FAYETTEVILLE – Dr. Anthony Fauci’s Senate testimony Tuesday uttered words that college sports administrators didn’t want to hear, but should heed.
The message, barring a quick miracle breakthrough for a vaccine against the worldwide COVID-19 coronavirus pandemic, or at least a nationally effective continuing commitment to social distancing and minimum away from home contact, doesn’t bode well for starting the college football season on time in September or practicing for it in July and August.
Dr. Fauci, an immunologist and director of the National Institute of Allergy and Infectious Diseases and a lead member on the White House Coronavirus Task Force, testified regarding states varying procedures publicly opening businesses either restricted or closed entirely since mid March because of the pandemic so far surpassing 80,000 U.S. fatalities.
“If states or cities or regions disregard the government’s checkpoints on when it’s safe to pull back from mitigation measures, Dr. Fauci said, “there is a real risk that you will trigger an outbreak that you might not be able to control, which, in fact, paradoxically, will set you back, not only leading to some suffering and death that could be avoided, but could even set you back on the road to trying to get economic recovery.”
All conducted during the winter into spring collegiate and pro sports and all collegiate and pro spring sports have been canceled since mid March. College conference commissioners and administrators are hopeful, yet wary that football, the cash cow of most NCAA Division 1 programs including the University of Arkansas, and other fall sports can begin on time.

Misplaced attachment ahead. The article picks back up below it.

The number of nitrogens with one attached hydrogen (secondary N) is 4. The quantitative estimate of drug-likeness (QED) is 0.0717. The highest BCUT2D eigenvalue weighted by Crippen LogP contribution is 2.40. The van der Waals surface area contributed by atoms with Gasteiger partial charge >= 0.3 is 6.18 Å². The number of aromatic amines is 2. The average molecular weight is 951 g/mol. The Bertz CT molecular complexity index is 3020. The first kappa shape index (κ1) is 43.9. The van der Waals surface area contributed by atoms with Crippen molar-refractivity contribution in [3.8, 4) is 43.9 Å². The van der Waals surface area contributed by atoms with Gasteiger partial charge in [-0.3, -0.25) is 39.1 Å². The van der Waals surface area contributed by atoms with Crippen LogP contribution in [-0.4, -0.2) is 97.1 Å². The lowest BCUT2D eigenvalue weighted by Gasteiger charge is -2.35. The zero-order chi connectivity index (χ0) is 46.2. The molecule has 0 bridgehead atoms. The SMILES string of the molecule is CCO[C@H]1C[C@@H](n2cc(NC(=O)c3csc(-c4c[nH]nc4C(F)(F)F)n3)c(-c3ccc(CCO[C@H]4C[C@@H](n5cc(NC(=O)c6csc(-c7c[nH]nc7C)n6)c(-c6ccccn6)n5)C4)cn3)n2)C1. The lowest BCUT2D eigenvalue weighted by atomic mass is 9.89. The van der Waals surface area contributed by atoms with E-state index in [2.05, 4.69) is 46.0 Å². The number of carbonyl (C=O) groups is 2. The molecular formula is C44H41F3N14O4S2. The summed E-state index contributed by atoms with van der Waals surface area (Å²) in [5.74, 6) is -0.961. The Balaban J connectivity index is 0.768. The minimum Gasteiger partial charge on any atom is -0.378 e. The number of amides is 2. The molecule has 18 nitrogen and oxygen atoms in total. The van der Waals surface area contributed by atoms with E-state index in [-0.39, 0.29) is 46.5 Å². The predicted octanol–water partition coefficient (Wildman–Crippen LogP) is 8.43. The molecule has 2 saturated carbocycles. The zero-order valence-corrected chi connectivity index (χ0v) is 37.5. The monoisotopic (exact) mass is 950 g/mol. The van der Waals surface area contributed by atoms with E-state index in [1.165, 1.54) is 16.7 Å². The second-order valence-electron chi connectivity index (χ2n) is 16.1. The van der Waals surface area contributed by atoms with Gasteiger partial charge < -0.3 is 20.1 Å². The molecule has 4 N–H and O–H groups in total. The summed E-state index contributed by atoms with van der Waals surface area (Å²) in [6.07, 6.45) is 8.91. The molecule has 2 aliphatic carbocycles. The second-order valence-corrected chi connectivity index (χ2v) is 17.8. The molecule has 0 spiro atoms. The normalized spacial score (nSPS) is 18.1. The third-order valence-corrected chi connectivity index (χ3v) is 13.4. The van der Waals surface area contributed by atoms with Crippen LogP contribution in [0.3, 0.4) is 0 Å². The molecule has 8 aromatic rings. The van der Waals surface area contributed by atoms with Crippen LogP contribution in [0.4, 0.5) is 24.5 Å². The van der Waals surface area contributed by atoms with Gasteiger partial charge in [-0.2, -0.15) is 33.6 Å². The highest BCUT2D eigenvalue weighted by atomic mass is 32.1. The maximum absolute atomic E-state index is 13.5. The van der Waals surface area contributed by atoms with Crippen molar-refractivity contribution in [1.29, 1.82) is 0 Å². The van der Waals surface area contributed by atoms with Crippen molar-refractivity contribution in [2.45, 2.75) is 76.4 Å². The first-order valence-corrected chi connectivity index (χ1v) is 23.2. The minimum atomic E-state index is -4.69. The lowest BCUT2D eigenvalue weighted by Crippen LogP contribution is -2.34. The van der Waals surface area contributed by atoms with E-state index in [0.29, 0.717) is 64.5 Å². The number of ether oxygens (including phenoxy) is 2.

Especially wary, it seems, since college chancellors and presidents even for now proceeding like autumn business as usual, remain guarded about actually opening their campuses for fall semester classes. College classes have been conducted strictly online since mid March.
NCAA President Mark Emmert and Arkansas Athletic Director Hunter Yurachek among others have said no on campus fall classes should mean no sports in the fall. “I think that’s hard for us as a department of athletics as a part of the university to say ‘It’s not safe for our students to come back but it’s somehow safe for our student-athletes to come back,” Yurachek said. “I don’t see a scenario where that happens at the University of Arkansas or any institution throughout the country.”
Of enterprises reopening, college football, while certainly publicly desired, seems among the most counterproductive under current circumstances. It draws massive crowds, a historically pandemics fatal flaw whether the Philadelphia Loan Parade significantly spreading the death toll during the 1918 Spanish Flu or last February’s Mardi Gras believed contributing to New Orleans’ COVID-19 fatalities.
Some suggest the games could be played for TV minus crowds. Yurachek rebuts. “If it’s not safe to have fans in the stands, I don’t know how it’s safe for the sport of football to put our student-athletes out there against opposing student-athletes,” Yurachek said. “On a football field you are lined on the line of scrimmage less than foot away from coming together. There’s an exchange of sweat. There’s spit flying. Somebody is going to have to do a great big selling job on myself and my colleagues across college athletics that if it’s not safe enough for fans to be in the stands, how is it safe enough for our student-athletes to be on the field?”
The term “student-athlete” was birthed in cynicism. It was a NCAA created dodge to avoid paying workman’s compensation to a football player’s widow. Ray Dennison, a player for Fort Lewis A&M, died in 1955 of a football related brain injury leaving a wife and three children. Over time, “student-athlete” became accepted, even touted, as the ideal of combining collegiate studies and athletics. That “student-athlete” ever would be implemented describing players compelled to risk their health just to line the coffers of universities with campuses deemed unsafe for regular students hypocritically would revert the term to its odious origin and worse.